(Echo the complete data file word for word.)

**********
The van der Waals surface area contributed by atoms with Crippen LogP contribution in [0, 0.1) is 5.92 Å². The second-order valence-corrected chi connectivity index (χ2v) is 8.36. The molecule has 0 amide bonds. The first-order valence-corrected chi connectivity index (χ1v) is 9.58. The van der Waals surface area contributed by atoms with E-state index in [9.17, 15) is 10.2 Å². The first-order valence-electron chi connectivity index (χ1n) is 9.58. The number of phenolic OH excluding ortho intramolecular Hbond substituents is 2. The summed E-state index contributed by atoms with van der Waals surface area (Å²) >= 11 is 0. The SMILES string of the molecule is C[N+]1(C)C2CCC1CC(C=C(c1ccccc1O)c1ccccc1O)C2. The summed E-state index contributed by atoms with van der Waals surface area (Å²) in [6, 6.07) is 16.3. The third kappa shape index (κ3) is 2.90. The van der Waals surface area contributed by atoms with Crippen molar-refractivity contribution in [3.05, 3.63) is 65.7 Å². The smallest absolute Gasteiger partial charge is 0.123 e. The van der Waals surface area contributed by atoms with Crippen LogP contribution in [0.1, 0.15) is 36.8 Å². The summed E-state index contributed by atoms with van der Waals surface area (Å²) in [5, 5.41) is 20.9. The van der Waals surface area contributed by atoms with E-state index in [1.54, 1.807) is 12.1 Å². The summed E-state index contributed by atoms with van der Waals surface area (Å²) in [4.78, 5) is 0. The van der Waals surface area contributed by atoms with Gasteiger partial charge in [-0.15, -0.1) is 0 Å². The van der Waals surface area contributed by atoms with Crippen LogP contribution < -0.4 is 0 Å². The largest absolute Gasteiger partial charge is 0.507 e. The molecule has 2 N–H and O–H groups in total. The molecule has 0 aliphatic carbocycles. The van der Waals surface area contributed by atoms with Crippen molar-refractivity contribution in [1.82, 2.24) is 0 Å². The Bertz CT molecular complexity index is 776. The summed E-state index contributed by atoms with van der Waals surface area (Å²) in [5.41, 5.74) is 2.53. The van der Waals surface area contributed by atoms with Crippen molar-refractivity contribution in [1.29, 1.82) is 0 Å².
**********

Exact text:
The van der Waals surface area contributed by atoms with Crippen LogP contribution in [0, 0.1) is 5.92 Å². The second-order valence-corrected chi connectivity index (χ2v) is 8.36. The molecule has 0 amide bonds. The first-order valence-corrected chi connectivity index (χ1v) is 9.58. The van der Waals surface area contributed by atoms with E-state index in [9.17, 15) is 10.2 Å². The first-order valence-electron chi connectivity index (χ1n) is 9.58. The number of phenolic OH excluding ortho intramolecular Hbond substituents is 2. The summed E-state index contributed by atoms with van der Waals surface area (Å²) >= 11 is 0. The SMILES string of the molecule is C[N+]1(C)C2CCC1CC(C=C(c1ccccc1O)c1ccccc1O)C2. The summed E-state index contributed by atoms with van der Waals surface area (Å²) in [6, 6.07) is 16.3. The third kappa shape index (κ3) is 2.90. The van der Waals surface area contributed by atoms with Crippen molar-refractivity contribution in [3.05, 3.63) is 65.7 Å². The smallest absolute Gasteiger partial charge is 0.123 e. The van der Waals surface area contributed by atoms with Crippen LogP contribution in [0.1, 0.15) is 36.8 Å². The summed E-state index contributed by atoms with van der Waals surface area (Å²) in [5, 5.41) is 20.9. The van der Waals surface area contributed by atoms with E-state index in [1.54, 1.807) is 12.1 Å². The summed E-state index contributed by atoms with van der Waals surface area (Å²) in [4.78, 5) is 0. The van der Waals surface area contributed by atoms with Gasteiger partial charge in [-0.15, -0.1) is 0 Å². The van der Waals surface area contributed by atoms with Crippen LogP contribution < -0.4 is 0 Å². The largest absolute Gasteiger partial charge is 0.507 e. The molecule has 2 N–H and O–H groups in total. The molecule has 0 aliphatic carbocycles. The van der Waals surface area contributed by atoms with Crippen molar-refractivity contribution in [1.82, 2.24) is 0 Å². The Bertz CT molecular complexity index is 776. The summed E-state index contributed by atoms with van der Waals surface area (Å²) in [5.41, 5.74) is 2.53. The van der Waals surface area contributed by atoms with Crippen molar-refractivity contribution in [1.29, 1.82) is 0 Å².